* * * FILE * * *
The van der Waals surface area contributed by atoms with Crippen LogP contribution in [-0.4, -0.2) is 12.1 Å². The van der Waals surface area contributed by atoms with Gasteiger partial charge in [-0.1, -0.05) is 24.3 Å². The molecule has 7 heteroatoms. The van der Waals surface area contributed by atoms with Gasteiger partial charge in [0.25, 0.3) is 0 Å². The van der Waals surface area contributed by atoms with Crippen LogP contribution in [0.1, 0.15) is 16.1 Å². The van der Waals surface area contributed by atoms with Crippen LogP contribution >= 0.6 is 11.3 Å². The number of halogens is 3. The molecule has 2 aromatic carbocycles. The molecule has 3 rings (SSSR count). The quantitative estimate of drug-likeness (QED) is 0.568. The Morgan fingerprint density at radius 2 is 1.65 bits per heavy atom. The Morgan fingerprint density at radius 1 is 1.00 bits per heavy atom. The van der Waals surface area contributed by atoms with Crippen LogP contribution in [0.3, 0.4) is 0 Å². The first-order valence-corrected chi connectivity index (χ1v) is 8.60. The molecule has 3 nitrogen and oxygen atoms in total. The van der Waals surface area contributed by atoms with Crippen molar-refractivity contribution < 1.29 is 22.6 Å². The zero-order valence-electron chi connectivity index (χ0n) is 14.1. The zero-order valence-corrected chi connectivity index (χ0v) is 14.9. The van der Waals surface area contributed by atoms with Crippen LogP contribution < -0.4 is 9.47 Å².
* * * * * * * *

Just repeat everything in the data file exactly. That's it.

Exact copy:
The van der Waals surface area contributed by atoms with Crippen LogP contribution in [-0.4, -0.2) is 12.1 Å². The van der Waals surface area contributed by atoms with Gasteiger partial charge in [-0.1, -0.05) is 24.3 Å². The molecule has 7 heteroatoms. The van der Waals surface area contributed by atoms with Gasteiger partial charge in [0.25, 0.3) is 0 Å². The van der Waals surface area contributed by atoms with Crippen LogP contribution in [0.1, 0.15) is 16.1 Å². The van der Waals surface area contributed by atoms with Crippen LogP contribution >= 0.6 is 11.3 Å². The number of halogens is 3. The molecule has 2 aromatic carbocycles. The molecule has 3 rings (SSSR count). The quantitative estimate of drug-likeness (QED) is 0.568. The Morgan fingerprint density at radius 2 is 1.65 bits per heavy atom. The Morgan fingerprint density at radius 1 is 1.00 bits per heavy atom. The van der Waals surface area contributed by atoms with Crippen LogP contribution in [0.3, 0.4) is 0 Å². The first-order valence-corrected chi connectivity index (χ1v) is 8.60. The molecule has 3 nitrogen and oxygen atoms in total. The van der Waals surface area contributed by atoms with Crippen molar-refractivity contribution < 1.29 is 22.6 Å². The zero-order valence-electron chi connectivity index (χ0n) is 14.1. The zero-order valence-corrected chi connectivity index (χ0v) is 14.9. The van der Waals surface area contributed by atoms with Crippen LogP contribution < -0.4 is 9.47 Å².